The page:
Armour College of Engineering’s Department of Mechanical, Materials, and Aerospace Engineering will welcome Dr. Nelson Rosa, a Humboldt Postdoctoral Research Fellow at the University of Stuttgart in the Institute of Nonlinear Mechanics in Stuttgart, Germany, to present a lecture, “Developing a Modern Approach to Bipedal Gait Generation.”
The virtual seminar will take place on Thursday, February 17, 2022, from 12:45-1:45 p.m.
Contact Elena Magnus at email@example.com for the seminar details and a link to join.
A fundamental motion task for biped robots is walking. Yet, there has not been a significant focus on studying a biped’s gait space: the set of all gaits (periodic motions) in a biped’s space of trajectories. In this talk, I will discuss how tools from the fields of nonsmooth and nonlinear dynamics, optimization, and numerical continuation methods can be used to better understand a biped’s gait space and help advance the state of the art in bipedal gait generation. In particular, I demonstrate how current gait generation techniques can use the equilibria of a biped model as a generic seed value that can generate a continuous family of walking gaits. This improves upon the common approach of randomly sampling the trajectory space for a single walking gait. To show the applicability of these results, equilibria are used to generate gaits for several biped robots, including University of Michigan’s MARLO and Boston Dynamics’ Atlas bipeds.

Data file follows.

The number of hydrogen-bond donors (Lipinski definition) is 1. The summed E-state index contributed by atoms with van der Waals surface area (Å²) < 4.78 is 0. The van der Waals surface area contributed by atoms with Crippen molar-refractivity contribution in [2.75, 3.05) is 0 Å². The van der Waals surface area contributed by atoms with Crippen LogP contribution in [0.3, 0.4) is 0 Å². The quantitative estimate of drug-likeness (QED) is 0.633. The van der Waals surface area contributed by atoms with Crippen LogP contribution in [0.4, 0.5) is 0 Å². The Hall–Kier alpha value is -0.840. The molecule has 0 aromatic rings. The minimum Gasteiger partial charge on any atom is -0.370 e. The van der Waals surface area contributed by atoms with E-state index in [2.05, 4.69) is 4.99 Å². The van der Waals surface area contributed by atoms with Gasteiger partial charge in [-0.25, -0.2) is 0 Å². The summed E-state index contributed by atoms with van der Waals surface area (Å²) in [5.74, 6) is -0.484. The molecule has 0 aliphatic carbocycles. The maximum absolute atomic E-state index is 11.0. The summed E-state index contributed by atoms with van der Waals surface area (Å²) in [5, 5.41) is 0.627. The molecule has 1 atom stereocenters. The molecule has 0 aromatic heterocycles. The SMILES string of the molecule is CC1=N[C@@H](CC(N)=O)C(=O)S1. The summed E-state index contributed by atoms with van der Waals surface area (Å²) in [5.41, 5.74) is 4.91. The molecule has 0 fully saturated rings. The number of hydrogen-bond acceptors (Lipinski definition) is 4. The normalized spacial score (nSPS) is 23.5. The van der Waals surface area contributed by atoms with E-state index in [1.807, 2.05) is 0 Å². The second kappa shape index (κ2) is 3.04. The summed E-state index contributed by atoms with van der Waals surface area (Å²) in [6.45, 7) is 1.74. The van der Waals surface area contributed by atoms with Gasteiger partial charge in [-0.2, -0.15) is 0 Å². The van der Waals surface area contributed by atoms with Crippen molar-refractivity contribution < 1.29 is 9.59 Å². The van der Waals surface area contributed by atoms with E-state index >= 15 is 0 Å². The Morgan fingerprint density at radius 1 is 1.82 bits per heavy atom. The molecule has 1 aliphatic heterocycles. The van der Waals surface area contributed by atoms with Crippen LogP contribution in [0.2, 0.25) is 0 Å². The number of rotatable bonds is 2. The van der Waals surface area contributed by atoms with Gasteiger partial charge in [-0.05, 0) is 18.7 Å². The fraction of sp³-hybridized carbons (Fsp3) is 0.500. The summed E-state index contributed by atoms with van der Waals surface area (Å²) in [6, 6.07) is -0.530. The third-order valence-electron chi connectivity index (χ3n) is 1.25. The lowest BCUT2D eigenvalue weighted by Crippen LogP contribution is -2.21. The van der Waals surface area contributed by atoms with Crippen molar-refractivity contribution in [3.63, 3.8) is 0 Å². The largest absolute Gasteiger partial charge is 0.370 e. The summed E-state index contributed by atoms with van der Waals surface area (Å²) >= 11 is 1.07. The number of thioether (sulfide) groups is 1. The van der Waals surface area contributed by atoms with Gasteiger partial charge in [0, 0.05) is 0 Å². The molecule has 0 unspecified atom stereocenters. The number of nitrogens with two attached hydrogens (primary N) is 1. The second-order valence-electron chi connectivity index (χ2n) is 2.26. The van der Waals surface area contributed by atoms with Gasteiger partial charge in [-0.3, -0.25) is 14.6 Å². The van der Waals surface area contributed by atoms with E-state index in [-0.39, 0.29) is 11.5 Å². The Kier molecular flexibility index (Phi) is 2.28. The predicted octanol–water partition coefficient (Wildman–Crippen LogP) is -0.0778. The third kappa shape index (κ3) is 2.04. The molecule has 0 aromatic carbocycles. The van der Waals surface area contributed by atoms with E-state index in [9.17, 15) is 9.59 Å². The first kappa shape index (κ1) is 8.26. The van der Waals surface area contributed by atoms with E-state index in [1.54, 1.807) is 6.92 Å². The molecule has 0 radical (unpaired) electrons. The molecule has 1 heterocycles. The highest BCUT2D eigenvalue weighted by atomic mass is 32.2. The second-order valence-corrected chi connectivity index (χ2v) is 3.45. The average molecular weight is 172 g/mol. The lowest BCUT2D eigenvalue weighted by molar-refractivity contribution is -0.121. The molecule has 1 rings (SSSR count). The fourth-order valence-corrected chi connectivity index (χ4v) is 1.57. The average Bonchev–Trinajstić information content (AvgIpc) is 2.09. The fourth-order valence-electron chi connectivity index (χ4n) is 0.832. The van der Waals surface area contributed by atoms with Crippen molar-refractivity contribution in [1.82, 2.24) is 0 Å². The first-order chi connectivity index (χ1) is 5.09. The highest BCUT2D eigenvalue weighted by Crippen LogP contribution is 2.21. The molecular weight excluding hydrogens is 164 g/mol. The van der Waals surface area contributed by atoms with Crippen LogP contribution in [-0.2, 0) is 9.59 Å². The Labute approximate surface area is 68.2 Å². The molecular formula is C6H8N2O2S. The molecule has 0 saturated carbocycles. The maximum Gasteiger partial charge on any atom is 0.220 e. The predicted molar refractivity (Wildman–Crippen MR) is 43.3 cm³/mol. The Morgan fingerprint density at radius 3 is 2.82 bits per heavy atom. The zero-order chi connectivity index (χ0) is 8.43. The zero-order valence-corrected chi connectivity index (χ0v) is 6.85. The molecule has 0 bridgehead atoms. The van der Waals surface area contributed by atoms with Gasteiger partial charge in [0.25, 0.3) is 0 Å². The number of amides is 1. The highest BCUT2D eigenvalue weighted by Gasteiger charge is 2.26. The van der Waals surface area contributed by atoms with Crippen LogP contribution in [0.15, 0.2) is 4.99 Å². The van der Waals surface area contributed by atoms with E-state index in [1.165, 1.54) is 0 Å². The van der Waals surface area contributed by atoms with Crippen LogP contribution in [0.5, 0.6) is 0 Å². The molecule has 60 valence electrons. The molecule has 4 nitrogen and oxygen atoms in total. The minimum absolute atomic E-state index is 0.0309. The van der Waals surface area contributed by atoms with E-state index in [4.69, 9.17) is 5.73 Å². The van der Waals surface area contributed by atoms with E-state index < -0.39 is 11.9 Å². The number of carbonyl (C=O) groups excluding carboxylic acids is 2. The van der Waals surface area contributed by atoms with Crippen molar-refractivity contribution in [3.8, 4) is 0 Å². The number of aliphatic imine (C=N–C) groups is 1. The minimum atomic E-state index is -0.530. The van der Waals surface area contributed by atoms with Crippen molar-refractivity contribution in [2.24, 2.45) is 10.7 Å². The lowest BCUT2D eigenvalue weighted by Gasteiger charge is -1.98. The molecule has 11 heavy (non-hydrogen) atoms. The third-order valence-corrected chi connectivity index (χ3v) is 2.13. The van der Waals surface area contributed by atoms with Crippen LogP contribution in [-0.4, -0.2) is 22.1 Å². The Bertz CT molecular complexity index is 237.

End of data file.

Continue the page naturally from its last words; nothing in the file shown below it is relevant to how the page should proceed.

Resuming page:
Dr. Nelson Rosa is a Humboldt Postdoctoral Research Fellow at the University of Stuttgart in the Institute of Nonlinear Mechanics in Stuttgart, Germany. He received his Ph.D. in Mechanical Engineering from Northwestern University and his B.E. in Computer Engineering from Dartmouth College. During his time at Northwestern, he led a team of undergraduates in the design and control of a wall-climbing robot as part of the Center for Robotics and Biosystems. The robot has been demoed at Chicago’s Museum of Science and Industry and has appeared in popular press, such as IEEE Spectrum and Popular Mechanics. His broader research interests include hybrid dynamical systems, embedded/computer systems, algorithmic design, and legged locomotion.